In human cancer, the p53 tumor suppressor gene is the most commonly mutated gene. The p53 gene is mapped to the region 17p13.1, on the short arm of chromosome 17 [7], and codes for the p53 protein (tumor protein of 53 kDa) [8]. The p53 protein plays a main role in cell cycle control and cancer prevention. Damages in DNA occurring during the cell cycle or oncogene activation induce the p53 protein accumulation, resulting in temporary cell cycle arrest at the G1 and G2 checkpoints, DNA repair, differentiation, senescence, apoptosis, or antiangiogenesis. The p53 protein stimulates the expression of other genes such as p21, growth arrest and DNA damage-inducible 45 proteins (GADD45), 13-3-3σ, etc. These proteins are implicated in inactivation of cyclin-cyclin-dependent kinase (cyclin-CDK) complexes required for the progression of the cell cycle (Figure 1).

In breast cancer, other tumor suppressor genes such as BRCA1 or BRCA2 [9, 10, 11] code for proteins that repair DNA damages. Mutations of these genes result in mutated proteins that cannot repair DNA, and cells bearing such mutations will turn into cancers. Taken together, the mutations of BRCA1 and BRCA2 cause about 20–25% of inherited breast cancer and 5–10% of all cancers [12].

Breast cancer risk is of about 50–80% in women with a genetic predisposition [13, 14]. Furthermore, it has been shown that mutation of BRCA1 and BRCA2 is a predictive factor of a major risk of breast cancer [15].The tumor progression can be locally favored by mitogenic effects of hormones, or growth factors which stimulate the tumor’s growth, or by activating vascular endothelial growth factor (VEGF) receptor to induce angiogenesis. Human breast cancer is characterized by its high sensitivity to estrogens and its high metastatic potential. About 50% of these cancers are sensitive to antiestrogen treatment [16]. Therefore, the presence of estrogen receptor (ER) is considered to be a predictive factor of response to hormone therapy. Moreover, ER has been shown to be an independent prognostic factor in mammary cancer [16] (Figure 2).

Furthermore, estrogens and growth factors induce proteases such as cathepsin D [17]. Cathepsin D is an acid aspartyl endoprotease that is routed through the trans-Golgi network (TGN), by binding to the mannose-6-phosphate/insulin-like growth factor 2 receptor (M6P/IGF2-R) via M6P signals, to lysosomes for degradation. In cancer cells, cathepsin D acts as mitogen promoting metastases [18, 19] and tumor angiogenesis [20, 21]. Clinical studies revealed that cathepsin D is an independent prognostic factor for metastasis risk in breast cancer [22]. In parallel, experimental studies in breast cancer cell lines showed deficiencies of cathepsin D routing to lysosomes, suggesting defects at the receptor level.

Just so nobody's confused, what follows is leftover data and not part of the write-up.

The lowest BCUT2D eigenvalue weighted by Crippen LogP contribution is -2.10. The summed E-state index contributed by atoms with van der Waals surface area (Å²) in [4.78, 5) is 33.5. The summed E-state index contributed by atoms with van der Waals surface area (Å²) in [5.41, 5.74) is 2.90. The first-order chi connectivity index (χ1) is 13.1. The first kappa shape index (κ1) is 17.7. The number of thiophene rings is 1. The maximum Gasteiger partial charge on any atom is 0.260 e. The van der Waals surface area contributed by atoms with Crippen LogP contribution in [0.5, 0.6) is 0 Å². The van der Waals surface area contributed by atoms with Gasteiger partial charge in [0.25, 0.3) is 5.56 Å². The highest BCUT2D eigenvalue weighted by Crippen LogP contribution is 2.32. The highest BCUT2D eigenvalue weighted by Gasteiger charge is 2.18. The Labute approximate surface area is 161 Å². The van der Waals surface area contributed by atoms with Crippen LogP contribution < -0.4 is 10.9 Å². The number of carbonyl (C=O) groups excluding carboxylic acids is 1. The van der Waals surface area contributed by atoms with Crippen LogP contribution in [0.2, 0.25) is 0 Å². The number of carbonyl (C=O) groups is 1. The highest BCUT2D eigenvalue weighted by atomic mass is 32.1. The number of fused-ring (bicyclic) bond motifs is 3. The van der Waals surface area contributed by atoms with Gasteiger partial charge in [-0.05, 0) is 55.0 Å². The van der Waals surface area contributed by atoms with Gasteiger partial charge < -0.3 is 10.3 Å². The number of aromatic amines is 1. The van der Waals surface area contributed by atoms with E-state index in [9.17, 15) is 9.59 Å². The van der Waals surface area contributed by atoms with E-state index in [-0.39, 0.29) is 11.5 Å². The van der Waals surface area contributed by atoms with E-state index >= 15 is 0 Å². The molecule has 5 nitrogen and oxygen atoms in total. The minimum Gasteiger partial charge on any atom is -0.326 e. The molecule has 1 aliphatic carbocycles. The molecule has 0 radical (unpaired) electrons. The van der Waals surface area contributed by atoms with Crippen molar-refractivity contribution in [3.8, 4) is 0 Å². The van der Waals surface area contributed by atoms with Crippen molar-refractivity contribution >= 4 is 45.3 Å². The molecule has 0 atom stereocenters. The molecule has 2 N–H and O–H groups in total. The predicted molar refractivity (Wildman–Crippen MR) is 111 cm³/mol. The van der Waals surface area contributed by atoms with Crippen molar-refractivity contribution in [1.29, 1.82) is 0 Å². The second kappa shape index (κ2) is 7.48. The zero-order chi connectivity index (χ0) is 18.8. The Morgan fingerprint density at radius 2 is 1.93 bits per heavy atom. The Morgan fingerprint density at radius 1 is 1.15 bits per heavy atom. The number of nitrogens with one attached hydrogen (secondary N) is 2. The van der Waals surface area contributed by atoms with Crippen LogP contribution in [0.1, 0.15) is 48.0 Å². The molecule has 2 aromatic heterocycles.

Therefore, the M6P/IGF2-R has been hypothesized as being coded by a breast cancer suppressor gene [23], and its potential prognostic significance in breast cancer has been suggested [24].

The cancer pathology includes more than 100 diseases that can cause serious illness or death if not detected in time. The purpose of this book is to present current developments in the methodology in cell and molecular biology which have deeply advanced in the understanding of cancer’s prevention and prognosis. Among them, the research for biomarkers may be essential since they can be the target of a preventive therapy, a marker of risk that can be used to identify populations with high risk or a marker of a drug’s toxicity used in prevention which can help to monitor its tolerance.

© 2018 The Author(s). Licensee IntechOpen. This chapter is distributed under the terms of the Creative Commons Attribution 3.0 License, which permits unrestricted use, distribution, and reproduction in any medium, provided the original work is properly cited.

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Guy Joseph Lemamy (November 14th 2018). Introductory Chapter: Genes Expression in the Control of Cell Cycle and Their Potential Value in Cancer Prognosis, Cancer Prognosis, Guy-Joseph Lemamy, IntechOpen, DOI: 10.5772/intechopen.81917. Available from: